The music is neo-prog with symphonic elements and flirts with prog-metal on occasions. Thus, not surprisingly, all the characteristics inherent in this musical style are present on this release: catchy and easy-to-listen-to harmonies, melodic guitar and keyboard solos, a balanced relationship between guitars and keyboards, an abundant use of synthesizer wall of sounds, crisp bass lines and fluid drumming. Particularly worth mentioning are Mikael Arvidsson's expressive vocals, the meticulous arrangements, the distinct song-writing and a high-quality production. With most of the tracks being in the seven to eleven minutes range, there is enough room for the songs to build up, without becoming uniform.
Song structures and patterns do not vary extensively, therefore it is difficult to single-out a particular track. I found Walk This Way and Ghosts Of The Past to be the most varied ones, with great guitar and synthesizer soloing.
Found Home falls off a bit, as according to my ears, it sounds slightly too smooth and shallow. Speaking about variety, listening to both CDs from beginning to end, I had some difficulties to keep my attention entirely focussed. Whilst all being powerful songs, the vitality of the songs, inherent in the variation of harder and softer moments and existing twists and turns, sometimes misses out a bit. The variety of keyboards used, concentrating on synthesizers not sounding very vintage (I did not hear any piano and only some organ, mostly in Starless Sky and Walk This Way), adds to this impression.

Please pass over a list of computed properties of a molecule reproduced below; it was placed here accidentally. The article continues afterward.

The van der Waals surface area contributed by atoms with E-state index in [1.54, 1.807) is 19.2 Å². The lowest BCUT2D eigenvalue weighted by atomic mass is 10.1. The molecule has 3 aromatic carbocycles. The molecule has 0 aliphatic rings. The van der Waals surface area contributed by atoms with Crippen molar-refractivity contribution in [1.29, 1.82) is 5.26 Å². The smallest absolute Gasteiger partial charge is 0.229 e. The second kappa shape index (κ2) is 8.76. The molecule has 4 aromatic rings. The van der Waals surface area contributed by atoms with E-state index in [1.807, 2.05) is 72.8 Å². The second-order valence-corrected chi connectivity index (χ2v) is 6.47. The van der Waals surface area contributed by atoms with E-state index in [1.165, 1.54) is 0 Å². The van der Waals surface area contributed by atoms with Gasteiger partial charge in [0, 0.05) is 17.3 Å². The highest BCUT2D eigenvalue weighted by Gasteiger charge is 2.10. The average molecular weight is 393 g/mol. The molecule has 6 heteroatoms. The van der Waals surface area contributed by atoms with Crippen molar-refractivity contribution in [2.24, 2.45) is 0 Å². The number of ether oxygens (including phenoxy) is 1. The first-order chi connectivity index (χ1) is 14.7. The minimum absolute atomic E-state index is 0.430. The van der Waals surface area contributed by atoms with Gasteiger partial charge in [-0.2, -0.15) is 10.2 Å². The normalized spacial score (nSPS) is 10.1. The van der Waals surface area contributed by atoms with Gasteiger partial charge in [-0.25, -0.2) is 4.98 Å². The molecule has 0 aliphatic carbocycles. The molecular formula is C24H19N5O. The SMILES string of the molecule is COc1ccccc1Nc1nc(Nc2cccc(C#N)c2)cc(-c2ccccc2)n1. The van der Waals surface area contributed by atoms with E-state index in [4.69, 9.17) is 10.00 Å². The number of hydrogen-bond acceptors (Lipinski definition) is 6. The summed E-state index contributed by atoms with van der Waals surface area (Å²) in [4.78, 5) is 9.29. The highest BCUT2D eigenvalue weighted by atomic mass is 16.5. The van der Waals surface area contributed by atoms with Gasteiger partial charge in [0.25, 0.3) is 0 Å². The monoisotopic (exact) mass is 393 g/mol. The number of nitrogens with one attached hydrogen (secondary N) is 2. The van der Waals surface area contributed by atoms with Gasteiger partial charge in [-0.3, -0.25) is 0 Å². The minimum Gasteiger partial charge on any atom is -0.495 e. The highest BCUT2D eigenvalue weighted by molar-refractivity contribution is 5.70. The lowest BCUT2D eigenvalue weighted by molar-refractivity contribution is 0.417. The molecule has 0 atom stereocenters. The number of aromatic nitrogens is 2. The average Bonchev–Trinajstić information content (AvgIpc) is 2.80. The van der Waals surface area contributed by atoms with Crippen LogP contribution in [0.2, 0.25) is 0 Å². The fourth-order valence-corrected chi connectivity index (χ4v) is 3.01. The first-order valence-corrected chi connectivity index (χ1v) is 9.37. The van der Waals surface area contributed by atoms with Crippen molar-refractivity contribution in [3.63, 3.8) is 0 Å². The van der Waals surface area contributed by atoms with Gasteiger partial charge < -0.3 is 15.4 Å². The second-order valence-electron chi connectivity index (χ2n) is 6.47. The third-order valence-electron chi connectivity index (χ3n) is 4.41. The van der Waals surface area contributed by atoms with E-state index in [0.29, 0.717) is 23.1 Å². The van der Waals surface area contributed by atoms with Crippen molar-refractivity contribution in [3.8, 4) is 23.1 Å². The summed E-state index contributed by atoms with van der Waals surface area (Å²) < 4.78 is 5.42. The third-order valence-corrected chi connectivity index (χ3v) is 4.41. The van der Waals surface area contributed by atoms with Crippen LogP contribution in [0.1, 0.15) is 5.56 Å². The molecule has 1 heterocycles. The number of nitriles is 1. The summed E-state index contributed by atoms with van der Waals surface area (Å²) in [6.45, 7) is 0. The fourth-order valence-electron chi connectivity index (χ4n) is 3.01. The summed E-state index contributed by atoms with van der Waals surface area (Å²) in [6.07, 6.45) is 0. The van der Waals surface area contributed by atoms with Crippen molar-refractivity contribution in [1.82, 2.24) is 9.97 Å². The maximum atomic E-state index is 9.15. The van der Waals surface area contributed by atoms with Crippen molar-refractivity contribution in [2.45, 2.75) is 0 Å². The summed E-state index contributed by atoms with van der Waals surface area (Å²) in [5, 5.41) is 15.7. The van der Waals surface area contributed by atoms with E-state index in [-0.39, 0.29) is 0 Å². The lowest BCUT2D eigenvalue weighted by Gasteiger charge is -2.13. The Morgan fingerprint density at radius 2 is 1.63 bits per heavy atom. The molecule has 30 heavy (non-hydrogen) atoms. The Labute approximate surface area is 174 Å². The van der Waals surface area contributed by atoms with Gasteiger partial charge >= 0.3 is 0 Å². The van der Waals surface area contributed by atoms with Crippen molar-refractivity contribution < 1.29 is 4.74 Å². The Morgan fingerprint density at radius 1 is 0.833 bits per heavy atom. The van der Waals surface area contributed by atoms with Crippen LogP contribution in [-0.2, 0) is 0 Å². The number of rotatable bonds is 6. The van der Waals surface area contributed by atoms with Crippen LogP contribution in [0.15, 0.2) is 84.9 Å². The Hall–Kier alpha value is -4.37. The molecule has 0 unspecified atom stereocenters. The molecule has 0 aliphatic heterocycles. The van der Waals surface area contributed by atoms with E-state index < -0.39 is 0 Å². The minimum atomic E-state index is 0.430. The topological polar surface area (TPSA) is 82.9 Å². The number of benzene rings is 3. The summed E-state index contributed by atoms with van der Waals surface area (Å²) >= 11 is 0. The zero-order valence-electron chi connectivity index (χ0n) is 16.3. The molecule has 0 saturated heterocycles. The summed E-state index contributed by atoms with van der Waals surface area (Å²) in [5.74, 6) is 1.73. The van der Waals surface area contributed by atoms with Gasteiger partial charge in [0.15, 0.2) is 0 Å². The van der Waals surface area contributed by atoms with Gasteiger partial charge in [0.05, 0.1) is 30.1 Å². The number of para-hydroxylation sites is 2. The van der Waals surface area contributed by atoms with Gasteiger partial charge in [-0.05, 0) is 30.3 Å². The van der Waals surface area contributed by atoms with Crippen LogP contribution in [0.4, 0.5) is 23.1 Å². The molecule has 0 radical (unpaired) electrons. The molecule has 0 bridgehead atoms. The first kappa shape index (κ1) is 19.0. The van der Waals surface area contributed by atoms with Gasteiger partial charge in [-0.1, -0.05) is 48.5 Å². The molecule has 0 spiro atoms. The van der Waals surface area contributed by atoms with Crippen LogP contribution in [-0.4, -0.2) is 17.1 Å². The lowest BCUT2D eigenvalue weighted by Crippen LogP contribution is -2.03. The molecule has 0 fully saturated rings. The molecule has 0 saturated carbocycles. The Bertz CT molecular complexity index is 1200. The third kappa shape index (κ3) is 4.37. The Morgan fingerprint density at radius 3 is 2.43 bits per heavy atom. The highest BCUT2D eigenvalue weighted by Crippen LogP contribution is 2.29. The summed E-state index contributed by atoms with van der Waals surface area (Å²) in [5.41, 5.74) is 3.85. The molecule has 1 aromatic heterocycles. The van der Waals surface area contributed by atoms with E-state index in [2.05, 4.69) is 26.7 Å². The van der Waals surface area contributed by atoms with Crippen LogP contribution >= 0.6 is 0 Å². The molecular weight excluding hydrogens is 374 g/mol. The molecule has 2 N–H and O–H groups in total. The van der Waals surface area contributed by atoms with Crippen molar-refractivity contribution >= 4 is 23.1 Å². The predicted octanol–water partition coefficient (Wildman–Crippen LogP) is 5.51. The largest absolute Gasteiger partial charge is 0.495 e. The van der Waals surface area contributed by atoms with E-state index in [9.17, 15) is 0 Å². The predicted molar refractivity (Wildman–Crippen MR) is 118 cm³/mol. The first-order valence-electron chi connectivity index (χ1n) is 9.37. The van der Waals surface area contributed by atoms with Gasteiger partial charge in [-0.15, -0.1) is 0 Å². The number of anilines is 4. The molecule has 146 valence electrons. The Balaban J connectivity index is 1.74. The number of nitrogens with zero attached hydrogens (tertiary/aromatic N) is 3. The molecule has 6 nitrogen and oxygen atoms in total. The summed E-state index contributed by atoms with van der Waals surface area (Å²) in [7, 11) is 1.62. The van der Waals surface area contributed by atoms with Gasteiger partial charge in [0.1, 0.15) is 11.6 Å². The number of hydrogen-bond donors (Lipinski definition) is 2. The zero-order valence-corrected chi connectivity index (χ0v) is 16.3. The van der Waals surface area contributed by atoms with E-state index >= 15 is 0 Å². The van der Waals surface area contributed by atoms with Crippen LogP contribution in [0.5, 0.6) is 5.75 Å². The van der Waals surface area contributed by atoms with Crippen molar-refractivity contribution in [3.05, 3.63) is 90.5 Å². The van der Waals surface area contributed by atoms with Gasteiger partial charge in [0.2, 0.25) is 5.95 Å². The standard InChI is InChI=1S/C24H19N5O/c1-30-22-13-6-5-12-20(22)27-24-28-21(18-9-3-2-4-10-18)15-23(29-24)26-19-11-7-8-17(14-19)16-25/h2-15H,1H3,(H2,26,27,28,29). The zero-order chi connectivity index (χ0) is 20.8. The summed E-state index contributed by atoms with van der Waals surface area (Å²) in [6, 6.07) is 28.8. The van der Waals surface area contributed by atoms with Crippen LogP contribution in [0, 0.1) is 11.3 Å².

However, criticising the band for all these things would be like blaming neo-prog for its characteristics. Neo-prog lovers will take these facts for granted anyway, whilst newcomers to progressive rock will find it easier to familiarise with this musical style, due to the accessibility of the music on this release. Hence, there is no reason for not giving Windom End's album a serious try.
It is appropriate to draw comparisons with the icons of Windom End's musical genre, such as IQ, Jadis and especially Pendragon, whose more recent releases incorporate some harder elements as well. Locally speaking, Galleon show the strongest resemblances for me, but I also realised similarities with the works of Dutch bands Knight Area, Leap Day, and Flamborough Head as well as with Belgian peers Mindgames.
No, Windom End certainly do not reinvent progressive rock. But in terms of Scandinavian and especially Swedish prog, they fill a gap that has been left in the past ten years by the releasing scarcity of Swedish bands known for this musical genre.
Perspective Views definitely is a very promising, appetite-whetting debut, recommended to lovers of neo-prog with a slightly harder edge here and there. Well done, folks from Windom End!